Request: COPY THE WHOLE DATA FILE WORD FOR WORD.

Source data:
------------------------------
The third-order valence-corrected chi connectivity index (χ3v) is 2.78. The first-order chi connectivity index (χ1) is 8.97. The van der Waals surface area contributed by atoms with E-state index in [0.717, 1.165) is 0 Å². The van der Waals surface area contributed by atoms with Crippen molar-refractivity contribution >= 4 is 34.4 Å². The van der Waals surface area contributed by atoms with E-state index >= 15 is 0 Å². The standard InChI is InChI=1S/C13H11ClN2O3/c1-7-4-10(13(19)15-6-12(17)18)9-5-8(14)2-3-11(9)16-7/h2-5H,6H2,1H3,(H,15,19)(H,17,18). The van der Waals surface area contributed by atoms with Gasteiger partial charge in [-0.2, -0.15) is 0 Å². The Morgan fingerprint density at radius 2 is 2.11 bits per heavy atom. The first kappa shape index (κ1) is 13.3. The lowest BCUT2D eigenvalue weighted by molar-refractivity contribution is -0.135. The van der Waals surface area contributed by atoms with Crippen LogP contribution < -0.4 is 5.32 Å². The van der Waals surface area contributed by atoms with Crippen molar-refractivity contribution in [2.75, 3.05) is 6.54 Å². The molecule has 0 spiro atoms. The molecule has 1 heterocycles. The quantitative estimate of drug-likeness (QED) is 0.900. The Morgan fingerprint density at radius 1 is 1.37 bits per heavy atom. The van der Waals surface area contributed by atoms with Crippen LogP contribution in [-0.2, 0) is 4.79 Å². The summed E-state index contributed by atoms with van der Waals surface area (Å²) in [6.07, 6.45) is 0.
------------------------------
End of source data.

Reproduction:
The third-order valence-corrected chi connectivity index (χ3v) is 2.78. The first-order chi connectivity index (χ1) is 8.97. The van der Waals surface area contributed by atoms with E-state index in [0.717, 1.165) is 0 Å². The van der Waals surface area contributed by atoms with Crippen molar-refractivity contribution >= 4 is 34.4 Å². The van der Waals surface area contributed by atoms with E-state index >= 15 is 0 Å². The standard InChI is InChI=1S/C13H11ClN2O3/c1-7-4-10(13(19)15-6-12(17)18)9-5-8(14)2-3-11(9)16-7/h2-5H,6H2,1H3,(H,15,19)(H,17,18). The van der Waals surface area contributed by atoms with Gasteiger partial charge in [-0.2, -0.15) is 0 Å². The Morgan fingerprint density at radius 2 is 2.11 bits per heavy atom. The first kappa shape index (κ1) is 13.3. The lowest BCUT2D eigenvalue weighted by molar-refractivity contribution is -0.135. The van der Waals surface area contributed by atoms with Crippen LogP contribution < -0.4 is 5.32 Å². The van der Waals surface area contributed by atoms with Crippen molar-refractivity contribution in [2.75, 3.05) is 6.54 Å². The molecule has 0 spiro atoms. The molecule has 1 heterocycles. The quantitative estimate of drug-likeness (QED) is 0.900. The Morgan fingerprint density at radius 1 is 1.37 bits per heavy atom. The van der Waals surface area contributed by atoms with Crippen LogP contribution in [-0.2, 0) is 4.79 Å². The summed E-state index contributed by atoms with van der Waals surface area (Å²) in [6.07, 6.45) is 0.